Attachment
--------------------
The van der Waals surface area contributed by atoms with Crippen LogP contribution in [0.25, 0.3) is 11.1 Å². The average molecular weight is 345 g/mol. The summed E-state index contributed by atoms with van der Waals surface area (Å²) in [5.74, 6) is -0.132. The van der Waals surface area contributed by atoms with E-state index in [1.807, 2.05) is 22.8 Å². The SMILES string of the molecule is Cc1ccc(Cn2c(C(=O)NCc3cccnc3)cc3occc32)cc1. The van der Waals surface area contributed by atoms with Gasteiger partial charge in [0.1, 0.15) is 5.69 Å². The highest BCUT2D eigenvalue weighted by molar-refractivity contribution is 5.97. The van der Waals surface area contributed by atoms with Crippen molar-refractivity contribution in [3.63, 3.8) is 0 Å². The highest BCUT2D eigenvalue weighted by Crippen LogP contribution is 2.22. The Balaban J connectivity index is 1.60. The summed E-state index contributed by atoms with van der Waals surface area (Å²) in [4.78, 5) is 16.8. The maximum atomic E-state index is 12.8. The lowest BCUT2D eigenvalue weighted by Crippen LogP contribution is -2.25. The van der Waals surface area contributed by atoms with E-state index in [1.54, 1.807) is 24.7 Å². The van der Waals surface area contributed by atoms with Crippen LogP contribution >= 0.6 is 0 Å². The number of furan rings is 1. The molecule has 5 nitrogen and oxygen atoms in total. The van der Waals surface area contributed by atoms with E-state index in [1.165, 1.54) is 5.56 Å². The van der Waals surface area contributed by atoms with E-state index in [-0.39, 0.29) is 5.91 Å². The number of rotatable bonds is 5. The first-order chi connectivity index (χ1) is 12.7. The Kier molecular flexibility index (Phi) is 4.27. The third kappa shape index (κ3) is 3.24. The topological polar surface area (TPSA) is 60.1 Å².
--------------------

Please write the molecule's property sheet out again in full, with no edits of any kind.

The van der Waals surface area contributed by atoms with Crippen LogP contribution in [0.25, 0.3) is 11.1 Å². The average molecular weight is 345 g/mol. The summed E-state index contributed by atoms with van der Waals surface area (Å²) in [5.74, 6) is -0.132. The van der Waals surface area contributed by atoms with E-state index in [1.807, 2.05) is 22.8 Å². The SMILES string of the molecule is Cc1ccc(Cn2c(C(=O)NCc3cccnc3)cc3occc32)cc1. The van der Waals surface area contributed by atoms with Gasteiger partial charge in [0.1, 0.15) is 5.69 Å². The highest BCUT2D eigenvalue weighted by molar-refractivity contribution is 5.97. The van der Waals surface area contributed by atoms with Crippen molar-refractivity contribution in [3.63, 3.8) is 0 Å². The highest BCUT2D eigenvalue weighted by Crippen LogP contribution is 2.22. The Balaban J connectivity index is 1.60. The summed E-state index contributed by atoms with van der Waals surface area (Å²) in [4.78, 5) is 16.8. The maximum atomic E-state index is 12.8. The lowest BCUT2D eigenvalue weighted by Crippen LogP contribution is -2.25. The van der Waals surface area contributed by atoms with E-state index in [1.54, 1.807) is 24.7 Å². The van der Waals surface area contributed by atoms with Crippen LogP contribution >= 0.6 is 0 Å². The number of furan rings is 1. The molecule has 5 nitrogen and oxygen atoms in total. The van der Waals surface area contributed by atoms with E-state index in [1.165, 1.54) is 5.56 Å². The van der Waals surface area contributed by atoms with E-state index in [-0.39, 0.29) is 5.91 Å². The number of rotatable bonds is 5. The first-order chi connectivity index (χ1) is 12.7. The Kier molecular flexibility index (Phi) is 4.27. The third kappa shape index (κ3) is 3.24. The topological polar surface area (TPSA) is 60.1 Å².